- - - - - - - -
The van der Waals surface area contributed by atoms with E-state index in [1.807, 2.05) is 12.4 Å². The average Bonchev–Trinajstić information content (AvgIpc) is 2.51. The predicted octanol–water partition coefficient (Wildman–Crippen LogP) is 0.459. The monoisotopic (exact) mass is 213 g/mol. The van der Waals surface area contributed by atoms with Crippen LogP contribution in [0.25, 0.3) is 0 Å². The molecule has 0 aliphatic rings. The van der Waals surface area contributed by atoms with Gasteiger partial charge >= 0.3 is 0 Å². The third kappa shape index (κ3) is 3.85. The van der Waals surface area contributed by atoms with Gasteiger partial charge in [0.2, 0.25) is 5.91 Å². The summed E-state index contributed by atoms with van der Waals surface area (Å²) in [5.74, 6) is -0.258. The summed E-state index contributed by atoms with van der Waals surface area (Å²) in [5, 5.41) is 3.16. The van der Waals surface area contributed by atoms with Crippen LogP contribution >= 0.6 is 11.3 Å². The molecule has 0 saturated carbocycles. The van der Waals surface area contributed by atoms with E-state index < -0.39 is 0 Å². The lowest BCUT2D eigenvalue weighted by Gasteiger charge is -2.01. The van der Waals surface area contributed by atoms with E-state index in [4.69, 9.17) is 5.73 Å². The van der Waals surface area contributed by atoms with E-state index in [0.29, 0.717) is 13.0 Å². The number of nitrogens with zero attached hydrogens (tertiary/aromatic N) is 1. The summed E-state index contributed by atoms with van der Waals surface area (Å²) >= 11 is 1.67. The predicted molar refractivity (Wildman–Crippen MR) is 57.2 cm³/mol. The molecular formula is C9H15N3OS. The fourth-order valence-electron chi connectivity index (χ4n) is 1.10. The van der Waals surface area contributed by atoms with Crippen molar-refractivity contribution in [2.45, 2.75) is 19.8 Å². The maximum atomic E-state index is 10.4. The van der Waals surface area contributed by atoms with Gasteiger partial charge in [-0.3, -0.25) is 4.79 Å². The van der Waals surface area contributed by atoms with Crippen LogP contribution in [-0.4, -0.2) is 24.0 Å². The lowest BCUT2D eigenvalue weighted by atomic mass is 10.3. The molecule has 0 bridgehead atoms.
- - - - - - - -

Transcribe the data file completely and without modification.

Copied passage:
The van der Waals surface area contributed by atoms with E-state index in [1.807, 2.05) is 12.4 Å². The average Bonchev–Trinajstić information content (AvgIpc) is 2.51. The predicted octanol–water partition coefficient (Wildman–Crippen LogP) is 0.459. The monoisotopic (exact) mass is 213 g/mol. The van der Waals surface area contributed by atoms with Crippen LogP contribution in [0.25, 0.3) is 0 Å². The molecule has 0 aliphatic rings. The van der Waals surface area contributed by atoms with Gasteiger partial charge >= 0.3 is 0 Å². The third kappa shape index (κ3) is 3.85. The van der Waals surface area contributed by atoms with Gasteiger partial charge in [0.2, 0.25) is 5.91 Å². The summed E-state index contributed by atoms with van der Waals surface area (Å²) in [5.74, 6) is -0.258. The summed E-state index contributed by atoms with van der Waals surface area (Å²) in [5, 5.41) is 3.16. The van der Waals surface area contributed by atoms with Crippen LogP contribution >= 0.6 is 11.3 Å². The molecule has 0 saturated carbocycles. The van der Waals surface area contributed by atoms with E-state index < -0.39 is 0 Å². The lowest BCUT2D eigenvalue weighted by Gasteiger charge is -2.01. The van der Waals surface area contributed by atoms with E-state index in [4.69, 9.17) is 5.73 Å². The van der Waals surface area contributed by atoms with E-state index in [0.29, 0.717) is 13.0 Å². The number of nitrogens with zero attached hydrogens (tertiary/aromatic N) is 1. The summed E-state index contributed by atoms with van der Waals surface area (Å²) >= 11 is 1.67. The predicted molar refractivity (Wildman–Crippen MR) is 57.2 cm³/mol. The molecular formula is C9H15N3OS. The fourth-order valence-electron chi connectivity index (χ4n) is 1.10. The van der Waals surface area contributed by atoms with Crippen molar-refractivity contribution in [2.45, 2.75) is 19.8 Å². The maximum atomic E-state index is 10.4. The van der Waals surface area contributed by atoms with Gasteiger partial charge in [-0.3, -0.25) is 4.79 Å². The van der Waals surface area contributed by atoms with Crippen LogP contribution in [-0.4, -0.2) is 24.0 Å². The lowest BCUT2D eigenvalue weighted by atomic mass is 10.3. The molecule has 0 bridgehead atoms.